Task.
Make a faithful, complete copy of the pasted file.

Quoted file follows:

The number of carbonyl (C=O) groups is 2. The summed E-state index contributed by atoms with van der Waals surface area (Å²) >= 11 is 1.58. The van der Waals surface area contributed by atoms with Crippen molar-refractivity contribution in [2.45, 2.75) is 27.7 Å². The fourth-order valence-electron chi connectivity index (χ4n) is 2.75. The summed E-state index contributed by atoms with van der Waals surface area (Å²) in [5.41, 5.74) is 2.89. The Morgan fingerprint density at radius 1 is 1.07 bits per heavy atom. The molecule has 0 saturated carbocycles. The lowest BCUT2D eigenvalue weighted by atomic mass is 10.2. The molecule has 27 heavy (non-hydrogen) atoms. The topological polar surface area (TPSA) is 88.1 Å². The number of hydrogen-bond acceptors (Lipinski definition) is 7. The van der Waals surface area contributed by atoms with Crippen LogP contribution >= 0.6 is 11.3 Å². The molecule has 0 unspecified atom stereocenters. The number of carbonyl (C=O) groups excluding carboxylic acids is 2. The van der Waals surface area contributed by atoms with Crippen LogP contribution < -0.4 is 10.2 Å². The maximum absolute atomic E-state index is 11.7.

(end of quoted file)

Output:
The number of carbonyl (C=O) groups is 2. The summed E-state index contributed by atoms with van der Waals surface area (Å²) >= 11 is 1.58. The van der Waals surface area contributed by atoms with Crippen molar-refractivity contribution in [2.45, 2.75) is 27.7 Å². The fourth-order valence-electron chi connectivity index (χ4n) is 2.75. The summed E-state index contributed by atoms with van der Waals surface area (Å²) in [5.41, 5.74) is 2.89. The Morgan fingerprint density at radius 1 is 1.07 bits per heavy atom. The molecule has 0 saturated carbocycles. The lowest BCUT2D eigenvalue weighted by atomic mass is 10.2. The molecule has 27 heavy (non-hydrogen) atoms. The topological polar surface area (TPSA) is 88.1 Å². The number of hydrogen-bond acceptors (Lipinski definition) is 7. The van der Waals surface area contributed by atoms with Crippen LogP contribution >= 0.6 is 11.3 Å². The molecule has 0 unspecified atom stereocenters. The number of carbonyl (C=O) groups excluding carboxylic acids is 2. The van der Waals surface area contributed by atoms with Crippen LogP contribution < -0.4 is 10.2 Å². The maximum absolute atomic E-state index is 11.7.